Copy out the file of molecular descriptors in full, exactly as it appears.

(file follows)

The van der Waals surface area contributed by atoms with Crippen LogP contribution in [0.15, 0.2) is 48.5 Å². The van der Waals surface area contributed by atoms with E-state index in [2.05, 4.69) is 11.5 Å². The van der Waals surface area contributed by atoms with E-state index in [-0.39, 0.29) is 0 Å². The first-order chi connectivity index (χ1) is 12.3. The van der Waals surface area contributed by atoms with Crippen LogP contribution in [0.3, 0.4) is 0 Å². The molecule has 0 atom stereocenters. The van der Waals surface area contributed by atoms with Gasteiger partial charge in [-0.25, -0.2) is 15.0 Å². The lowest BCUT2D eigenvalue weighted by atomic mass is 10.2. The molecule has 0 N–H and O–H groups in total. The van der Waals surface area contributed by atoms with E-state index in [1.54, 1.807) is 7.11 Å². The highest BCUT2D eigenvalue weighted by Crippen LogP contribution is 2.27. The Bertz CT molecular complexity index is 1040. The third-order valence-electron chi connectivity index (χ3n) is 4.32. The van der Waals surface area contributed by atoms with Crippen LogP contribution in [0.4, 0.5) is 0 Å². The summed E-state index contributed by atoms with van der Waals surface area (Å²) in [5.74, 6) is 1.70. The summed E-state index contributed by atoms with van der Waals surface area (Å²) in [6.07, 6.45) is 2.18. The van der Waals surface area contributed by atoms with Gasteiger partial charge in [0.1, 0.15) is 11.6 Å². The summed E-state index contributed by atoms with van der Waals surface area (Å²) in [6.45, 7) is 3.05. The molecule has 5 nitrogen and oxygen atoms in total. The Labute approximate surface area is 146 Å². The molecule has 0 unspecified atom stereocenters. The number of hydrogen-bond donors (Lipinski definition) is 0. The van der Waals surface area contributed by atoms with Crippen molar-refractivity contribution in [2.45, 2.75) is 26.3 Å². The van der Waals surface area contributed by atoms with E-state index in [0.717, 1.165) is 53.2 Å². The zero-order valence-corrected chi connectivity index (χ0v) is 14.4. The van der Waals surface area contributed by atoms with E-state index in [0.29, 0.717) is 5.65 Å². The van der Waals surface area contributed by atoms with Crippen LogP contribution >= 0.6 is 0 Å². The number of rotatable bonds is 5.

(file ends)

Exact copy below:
The van der Waals surface area contributed by atoms with Crippen LogP contribution in [0.15, 0.2) is 48.5 Å². The van der Waals surface area contributed by atoms with E-state index in [2.05, 4.69) is 11.5 Å². The van der Waals surface area contributed by atoms with E-state index in [-0.39, 0.29) is 0 Å². The first-order chi connectivity index (χ1) is 12.3. The van der Waals surface area contributed by atoms with Crippen LogP contribution in [0.3, 0.4) is 0 Å². The molecule has 0 atom stereocenters. The van der Waals surface area contributed by atoms with Gasteiger partial charge in [-0.25, -0.2) is 15.0 Å². The lowest BCUT2D eigenvalue weighted by atomic mass is 10.2. The molecule has 0 N–H and O–H groups in total. The van der Waals surface area contributed by atoms with E-state index in [1.54, 1.807) is 7.11 Å². The highest BCUT2D eigenvalue weighted by Crippen LogP contribution is 2.27. The Bertz CT molecular complexity index is 1040. The third-order valence-electron chi connectivity index (χ3n) is 4.32. The van der Waals surface area contributed by atoms with Crippen LogP contribution in [0.4, 0.5) is 0 Å². The summed E-state index contributed by atoms with van der Waals surface area (Å²) in [5.74, 6) is 1.70. The summed E-state index contributed by atoms with van der Waals surface area (Å²) in [6.07, 6.45) is 2.18. The van der Waals surface area contributed by atoms with Gasteiger partial charge in [0.1, 0.15) is 11.6 Å². The summed E-state index contributed by atoms with van der Waals surface area (Å²) in [6.45, 7) is 3.05. The molecule has 5 nitrogen and oxygen atoms in total. The Labute approximate surface area is 146 Å². The molecule has 0 unspecified atom stereocenters. The number of hydrogen-bond donors (Lipinski definition) is 0. The van der Waals surface area contributed by atoms with Crippen molar-refractivity contribution in [2.45, 2.75) is 26.3 Å². The van der Waals surface area contributed by atoms with E-state index in [0.717, 1.165) is 53.2 Å². The zero-order valence-corrected chi connectivity index (χ0v) is 14.4. The van der Waals surface area contributed by atoms with E-state index in [0.29, 0.717) is 5.65 Å². The van der Waals surface area contributed by atoms with Crippen LogP contribution >= 0.6 is 0 Å². The number of rotatable bonds is 5.